Probably the three eldest brothers were the first to immigrate to Iowa. First to arrive in Dubuque was Henry. After stopping briefly in Chicago and Nauvoo, Illinois, he arrived in Dubuque by 1835, and on May 20, 1835 he purchased a lot on the East Side of Main Street from Mary Good. There he established a mercantile business and was quite successful, later expanding into grain brokerage and meatpacking while continuing to engage in many more land transactions. His wealth grew as did his stature in the community, and he was elected a member of the first Board of Aldermen. Marriage had been to Susan LeClare in Parish, on May 17, 1831. Their children were as follows: 1) Alexander Simplot, b January 5, 1837, m Virginia Knapp on November 11, 1866, d Oct 21, 1914. 2) Charles LeClare Simplot, b April 24, 1838, m 1st Mary Ellen Bonson on March 26, 1867, 2nd Mary Jane Day aft 1892, d December 2, 1900. 3) John F. Simplot, b January 4, 1840, d September 28, 1840. 4) Josephine Simplot, b December 9, 1841, m Robert on Yates July 6, 1870. 5) Joseph Simplot, b Dec 21, 1843, d March 5, 1845. 6) Henry Frederick Simplot, Jr, b March 6, 1846, m Anna C. Wickler on May 8, 1888, d 1904. On Christmas Day of 1846 Henry dropped dead as he was called to eat Christmas Dinner. He was buried in the Catholic Cemetery in Dubuque, later moved to the Linwood Cemetery.
John Henry Simplot, second son of John C. Simplot, came west along with Henry. On April 16, 1835 in Nauvoo he married Annie (Nancy) Moffitt, with the consent of her father, Thomas Moffitt. They soon removed to Iowa, arriving in Dubuque on June 1, 1835. Their only child, Marianne, was born May 25, 1836 in Dubuque. Annie died in April 1838 in Potosi, Wisconsin, and on April 23, 1839 in Dubuque John married Mary Moffat, probably a cousin of Annie. In 1839 John traveled to Harrisburg (now Harris) Co, Texas, where on December 11, 1839 he received a headright certificate for 320 Acres. He did not stay in Texas to patent the land, however, as he arrived back in the United States at New Orleans 15 February 1840 on the ship Neptune and had returned to Dubuque in time for the 1840 census. Initially a grocer, he later carried on an extensive trade in the iron and heavy hardware business. Children of John and Mary were as follows: 1) Frances Eugenie Simplot, born 1848, married Henry Rooney. 2) Ida Maude Simplot, born 1854. 3) John Henry Simplot, born 1858, died August 10, 1903 in Dubuque. Marianne, the child of John and Annie married Almanzon Houston Newton on March 30, 1865 in Nauvoo. They moved to Osage Mission (now St Paul), Kansas in 1870, then to Austin, Texas in 1875 or 1876. Marianne died in Austin on October 28, 1909. John Henry Simplot died September 9, 1883, leaving considerable property to his children.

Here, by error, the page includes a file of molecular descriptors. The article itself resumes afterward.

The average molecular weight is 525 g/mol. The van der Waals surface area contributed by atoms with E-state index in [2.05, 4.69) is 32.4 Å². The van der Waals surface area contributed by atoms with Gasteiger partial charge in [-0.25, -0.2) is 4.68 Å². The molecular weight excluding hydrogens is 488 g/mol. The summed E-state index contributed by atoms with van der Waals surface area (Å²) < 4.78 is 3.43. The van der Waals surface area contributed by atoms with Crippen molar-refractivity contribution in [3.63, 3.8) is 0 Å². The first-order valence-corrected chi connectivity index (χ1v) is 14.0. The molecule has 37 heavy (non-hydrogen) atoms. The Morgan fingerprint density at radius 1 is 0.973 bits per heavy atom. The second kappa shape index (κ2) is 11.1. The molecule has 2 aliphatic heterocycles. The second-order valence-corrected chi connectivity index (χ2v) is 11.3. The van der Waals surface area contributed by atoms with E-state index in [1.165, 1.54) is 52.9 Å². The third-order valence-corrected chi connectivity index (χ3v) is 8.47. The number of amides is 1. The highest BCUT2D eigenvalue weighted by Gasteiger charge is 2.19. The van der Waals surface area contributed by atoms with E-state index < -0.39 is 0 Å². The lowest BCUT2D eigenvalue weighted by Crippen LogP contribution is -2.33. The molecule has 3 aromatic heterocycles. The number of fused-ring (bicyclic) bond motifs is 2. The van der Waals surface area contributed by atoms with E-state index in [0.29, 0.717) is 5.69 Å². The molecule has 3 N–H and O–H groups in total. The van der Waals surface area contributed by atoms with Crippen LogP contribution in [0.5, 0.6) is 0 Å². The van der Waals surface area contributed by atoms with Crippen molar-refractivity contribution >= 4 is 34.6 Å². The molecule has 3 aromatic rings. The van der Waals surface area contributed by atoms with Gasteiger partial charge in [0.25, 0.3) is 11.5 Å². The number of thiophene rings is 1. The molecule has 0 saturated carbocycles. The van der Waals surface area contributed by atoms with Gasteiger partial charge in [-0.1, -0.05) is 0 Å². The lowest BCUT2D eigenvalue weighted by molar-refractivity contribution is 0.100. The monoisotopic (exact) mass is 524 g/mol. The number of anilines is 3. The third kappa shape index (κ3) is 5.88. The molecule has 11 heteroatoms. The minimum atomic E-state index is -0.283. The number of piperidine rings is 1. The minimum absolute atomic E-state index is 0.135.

Joseph Simplot probably came west with or soon after his two older brothers. Family tradition states that he also traveled to Texas, perhaps with John, but, if so, he left no record. Joseph married 1st Mary Keller in 1831 in New York, 2nd Johammah Dillery on November 2, 1876 in Jackson County, Wisconsin, and 3rd Annie McDonald on May 22, 1886 in Jackson Co, Wisconsin. In the early 1840s Joseph and Mary and their family removed to near Blackriver Falls, Wisconsin, where they farmed for the remainder of her life. Mary died December 9, 1873 and is buried in the Simplot/Brooks cemetery in Manchester Twp, Jackson Co. Children of Joseph and Mary Simplot were as follows: 1) Lavina Simplot, born April 25, 1832, married Mr. Oaker, died February 4, 1908. 2) Elizabeth Simplot, born June 3, 1833, died September 1, 1888. Eliza Simplot, born April 7, 1835, married Mr. McCumber, died September 20, 1902. 4) Rachel Simplot, born May 25, 1837, married Henry Brooks, died September 5, 1874. 5) Benjamin Franklin Simplot, born June 14, 1840, died September 30, 1840. 6) Ben Simplot, born July 6, 1842, married Jane Hubbard, died June 18, 1921. Late in life Joseph married twice more, to Johammah Dillery on November 2, 1875 and to Annie McDonald on May 22, 1886. Joseph died on July 21, 1891 and is also said to be buried in the Simplot/Brooks Cemetery.